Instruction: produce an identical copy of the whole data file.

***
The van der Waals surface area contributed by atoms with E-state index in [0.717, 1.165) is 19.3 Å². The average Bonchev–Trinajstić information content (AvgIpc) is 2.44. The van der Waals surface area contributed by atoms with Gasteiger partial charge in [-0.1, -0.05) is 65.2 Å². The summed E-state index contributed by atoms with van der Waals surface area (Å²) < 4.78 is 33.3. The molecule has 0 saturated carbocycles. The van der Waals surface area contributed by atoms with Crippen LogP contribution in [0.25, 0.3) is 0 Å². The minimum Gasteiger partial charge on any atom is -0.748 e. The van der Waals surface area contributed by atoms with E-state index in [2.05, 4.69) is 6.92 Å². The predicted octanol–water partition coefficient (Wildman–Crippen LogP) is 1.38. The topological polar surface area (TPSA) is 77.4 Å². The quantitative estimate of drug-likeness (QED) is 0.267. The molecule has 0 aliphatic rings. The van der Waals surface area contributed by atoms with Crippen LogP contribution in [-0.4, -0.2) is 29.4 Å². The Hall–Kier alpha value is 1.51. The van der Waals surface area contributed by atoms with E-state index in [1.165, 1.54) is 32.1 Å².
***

The van der Waals surface area contributed by atoms with E-state index in [0.717, 1.165) is 19.3 Å². The average Bonchev–Trinajstić information content (AvgIpc) is 2.44. The van der Waals surface area contributed by atoms with Gasteiger partial charge in [-0.1, -0.05) is 65.2 Å². The summed E-state index contributed by atoms with van der Waals surface area (Å²) < 4.78 is 33.3. The molecule has 0 saturated carbocycles. The van der Waals surface area contributed by atoms with Crippen LogP contribution in [0.25, 0.3) is 0 Å². The minimum Gasteiger partial charge on any atom is -0.748 e. The van der Waals surface area contributed by atoms with E-state index in [2.05, 4.69) is 6.92 Å². The predicted octanol–water partition coefficient (Wildman–Crippen LogP) is 1.38. The topological polar surface area (TPSA) is 77.4 Å². The quantitative estimate of drug-likeness (QED) is 0.267. The molecule has 0 aliphatic rings. The van der Waals surface area contributed by atoms with Crippen LogP contribution in [-0.4, -0.2) is 29.4 Å². The Hall–Kier alpha value is 1.51. The van der Waals surface area contributed by atoms with E-state index in [1.165, 1.54) is 32.1 Å².